# Does there exist an isometry between a regular polygon and a circle?

In order to define the question in a meaningful fashion, I am referring to a smooth manifold $$\mathcal{M}$$ within an $$\epsilon$$-neighborhood of a regular polygon $$\mathcal{P}$$ satisfying $$\max\{\|x-p\|: x \in \mathcal{M} \cap B_{\delta}, p \in \mathcal{P} \cap B_{\delta}\} < \varepsilon$$ for a circular $$\delta$$-neighborhood $$B_{\delta}$$. I have already proved that $$\mathcal{M}$$ is diffeomorphic to the unit circle $$S_1$$; however, I now wish to examine the possibility of an isometry $$I: \mathcal{M} \to S_1$$ where the metric on $$\mathcal{M}$$ is simply taken as a fractional perimeter instead of any ambient distance.

I believe that the existence of $$I$$ is impossible as even if I were to produce a conformal map, I do not consider any map to preserve the area between $$\mathcal{M}$$ and $$S_1$$. As local areas were not preserved w.r.t the metric, the notion of magnitude for a vector $$v \in \mathcal{T}_p(\mathcal{M})$$ would not be preserved. Finally, the first fundamental form would not be preserved, so no isometry could exist.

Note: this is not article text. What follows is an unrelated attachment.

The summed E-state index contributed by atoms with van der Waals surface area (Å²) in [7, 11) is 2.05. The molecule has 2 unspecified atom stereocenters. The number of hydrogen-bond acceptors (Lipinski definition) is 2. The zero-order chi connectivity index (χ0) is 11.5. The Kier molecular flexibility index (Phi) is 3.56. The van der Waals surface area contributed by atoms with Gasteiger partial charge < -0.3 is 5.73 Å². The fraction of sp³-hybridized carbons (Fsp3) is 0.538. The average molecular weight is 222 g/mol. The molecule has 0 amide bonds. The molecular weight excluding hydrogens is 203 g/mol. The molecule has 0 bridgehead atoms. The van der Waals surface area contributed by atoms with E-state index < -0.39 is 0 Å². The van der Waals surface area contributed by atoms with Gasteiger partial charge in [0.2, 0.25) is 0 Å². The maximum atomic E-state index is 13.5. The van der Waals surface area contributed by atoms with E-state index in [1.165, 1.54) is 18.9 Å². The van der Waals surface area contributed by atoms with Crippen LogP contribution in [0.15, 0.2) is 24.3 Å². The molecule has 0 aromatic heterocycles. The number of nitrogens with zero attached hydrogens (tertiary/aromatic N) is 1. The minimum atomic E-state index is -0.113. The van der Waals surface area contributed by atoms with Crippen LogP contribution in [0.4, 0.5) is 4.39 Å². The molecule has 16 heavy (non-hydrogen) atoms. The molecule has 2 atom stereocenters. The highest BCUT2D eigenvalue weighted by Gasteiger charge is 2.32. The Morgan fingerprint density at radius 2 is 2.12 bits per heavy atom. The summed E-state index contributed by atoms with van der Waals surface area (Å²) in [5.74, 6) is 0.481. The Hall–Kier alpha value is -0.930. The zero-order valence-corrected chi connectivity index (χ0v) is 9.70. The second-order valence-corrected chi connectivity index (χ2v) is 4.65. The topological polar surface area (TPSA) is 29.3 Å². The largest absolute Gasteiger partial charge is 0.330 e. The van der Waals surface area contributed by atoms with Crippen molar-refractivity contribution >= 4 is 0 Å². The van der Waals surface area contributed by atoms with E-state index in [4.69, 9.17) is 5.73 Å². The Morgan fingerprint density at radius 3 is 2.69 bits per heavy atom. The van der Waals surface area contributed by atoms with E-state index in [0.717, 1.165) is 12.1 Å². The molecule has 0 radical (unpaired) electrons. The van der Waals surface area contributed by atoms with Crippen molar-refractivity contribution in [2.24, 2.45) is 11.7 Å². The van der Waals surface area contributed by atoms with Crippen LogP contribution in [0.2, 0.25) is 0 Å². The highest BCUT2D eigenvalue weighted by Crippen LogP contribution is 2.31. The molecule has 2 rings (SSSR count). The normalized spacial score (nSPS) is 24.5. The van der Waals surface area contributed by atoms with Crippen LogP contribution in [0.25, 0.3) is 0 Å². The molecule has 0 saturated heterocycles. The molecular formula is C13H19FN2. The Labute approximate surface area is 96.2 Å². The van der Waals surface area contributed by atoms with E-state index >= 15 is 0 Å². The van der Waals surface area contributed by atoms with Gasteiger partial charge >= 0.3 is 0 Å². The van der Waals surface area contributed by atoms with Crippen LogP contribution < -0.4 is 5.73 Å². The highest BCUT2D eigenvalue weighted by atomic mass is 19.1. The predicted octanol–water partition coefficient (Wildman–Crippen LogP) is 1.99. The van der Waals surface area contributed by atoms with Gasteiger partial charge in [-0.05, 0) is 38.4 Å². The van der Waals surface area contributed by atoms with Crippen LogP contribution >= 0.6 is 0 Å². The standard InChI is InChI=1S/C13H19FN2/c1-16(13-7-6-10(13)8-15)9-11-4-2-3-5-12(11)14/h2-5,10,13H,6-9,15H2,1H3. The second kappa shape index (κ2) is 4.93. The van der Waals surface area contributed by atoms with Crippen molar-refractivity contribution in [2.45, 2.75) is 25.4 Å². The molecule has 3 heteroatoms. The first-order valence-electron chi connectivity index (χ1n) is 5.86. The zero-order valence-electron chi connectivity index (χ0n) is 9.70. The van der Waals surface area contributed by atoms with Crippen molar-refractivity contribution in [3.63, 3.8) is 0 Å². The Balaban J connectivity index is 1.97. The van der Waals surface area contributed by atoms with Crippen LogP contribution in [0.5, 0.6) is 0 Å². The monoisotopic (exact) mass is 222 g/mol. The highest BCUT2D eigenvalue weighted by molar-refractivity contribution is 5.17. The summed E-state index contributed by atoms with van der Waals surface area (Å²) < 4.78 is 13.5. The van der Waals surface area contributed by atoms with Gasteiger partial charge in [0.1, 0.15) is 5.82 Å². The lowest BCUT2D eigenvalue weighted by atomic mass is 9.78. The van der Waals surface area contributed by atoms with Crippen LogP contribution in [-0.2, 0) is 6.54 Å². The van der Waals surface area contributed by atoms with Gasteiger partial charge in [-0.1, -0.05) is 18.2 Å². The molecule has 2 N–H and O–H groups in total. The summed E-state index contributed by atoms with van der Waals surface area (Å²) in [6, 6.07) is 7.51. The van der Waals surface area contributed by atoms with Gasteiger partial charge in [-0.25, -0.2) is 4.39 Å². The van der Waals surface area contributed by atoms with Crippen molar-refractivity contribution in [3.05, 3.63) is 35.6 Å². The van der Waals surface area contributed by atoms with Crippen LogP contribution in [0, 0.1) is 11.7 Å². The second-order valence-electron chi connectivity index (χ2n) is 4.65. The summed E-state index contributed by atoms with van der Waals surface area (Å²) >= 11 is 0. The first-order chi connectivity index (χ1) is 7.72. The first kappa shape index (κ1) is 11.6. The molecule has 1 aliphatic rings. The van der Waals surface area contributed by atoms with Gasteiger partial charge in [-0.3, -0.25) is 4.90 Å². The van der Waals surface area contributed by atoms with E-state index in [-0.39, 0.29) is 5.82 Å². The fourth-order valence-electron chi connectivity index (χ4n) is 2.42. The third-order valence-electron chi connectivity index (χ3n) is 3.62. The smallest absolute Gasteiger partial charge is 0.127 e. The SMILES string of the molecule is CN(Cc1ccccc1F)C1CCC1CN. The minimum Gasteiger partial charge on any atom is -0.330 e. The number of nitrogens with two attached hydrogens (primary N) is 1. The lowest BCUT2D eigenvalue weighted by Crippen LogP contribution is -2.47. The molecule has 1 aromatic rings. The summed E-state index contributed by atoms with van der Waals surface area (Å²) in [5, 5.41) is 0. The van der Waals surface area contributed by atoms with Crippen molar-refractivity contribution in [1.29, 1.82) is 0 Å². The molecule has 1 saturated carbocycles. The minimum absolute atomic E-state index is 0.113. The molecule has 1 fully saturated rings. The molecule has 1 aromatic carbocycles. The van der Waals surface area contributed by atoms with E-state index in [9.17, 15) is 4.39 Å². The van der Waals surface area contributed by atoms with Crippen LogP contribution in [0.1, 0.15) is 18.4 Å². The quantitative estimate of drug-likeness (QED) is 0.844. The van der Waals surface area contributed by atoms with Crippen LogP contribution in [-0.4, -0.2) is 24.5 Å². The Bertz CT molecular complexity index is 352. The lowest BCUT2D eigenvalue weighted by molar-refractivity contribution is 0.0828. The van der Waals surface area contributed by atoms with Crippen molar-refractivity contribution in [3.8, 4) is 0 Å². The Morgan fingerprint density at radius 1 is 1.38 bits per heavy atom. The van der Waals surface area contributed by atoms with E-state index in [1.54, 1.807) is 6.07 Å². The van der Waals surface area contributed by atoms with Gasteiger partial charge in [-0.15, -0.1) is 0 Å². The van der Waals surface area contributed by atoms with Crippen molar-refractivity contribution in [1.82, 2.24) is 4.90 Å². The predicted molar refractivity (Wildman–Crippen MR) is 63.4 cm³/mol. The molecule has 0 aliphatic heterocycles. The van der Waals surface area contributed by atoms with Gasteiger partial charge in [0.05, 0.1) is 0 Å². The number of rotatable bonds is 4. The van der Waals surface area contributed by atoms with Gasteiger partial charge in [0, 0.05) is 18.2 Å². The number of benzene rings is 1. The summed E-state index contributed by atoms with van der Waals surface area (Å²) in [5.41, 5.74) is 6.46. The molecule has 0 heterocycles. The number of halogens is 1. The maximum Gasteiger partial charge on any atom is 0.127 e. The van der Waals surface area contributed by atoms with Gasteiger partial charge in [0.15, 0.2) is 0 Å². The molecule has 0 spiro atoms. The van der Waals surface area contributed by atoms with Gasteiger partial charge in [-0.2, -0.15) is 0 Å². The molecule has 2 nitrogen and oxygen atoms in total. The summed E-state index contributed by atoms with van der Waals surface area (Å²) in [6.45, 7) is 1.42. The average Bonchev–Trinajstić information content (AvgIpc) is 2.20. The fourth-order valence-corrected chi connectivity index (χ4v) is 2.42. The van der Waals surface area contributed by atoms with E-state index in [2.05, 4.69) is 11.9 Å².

Do you all have suggestions as to how I may prove or disprove the existence of such an isometry $$I: \mathcal{M} \to S_1$$.

• What is the area of a one dimensional manifold? Is $\mathcal{M}$ supposed to be a curve, or the region enclosed by the curve? What is $S_2$? (a sphere?) I’m not completely sure what is the barrier to any smooth one-dimensional manifold being isometric to a circle. The concerns about “local area” and conformal maps are very unclear to me. – Zach Teitler Apr 18 at 4:56
• What is a "fractional perimeter"? – Ben McKay Apr 18 at 7:00
• Any length metric on the circle inducing the usual topology is isometric to a circle of a unique radius. – Ben McKay Apr 18 at 7:02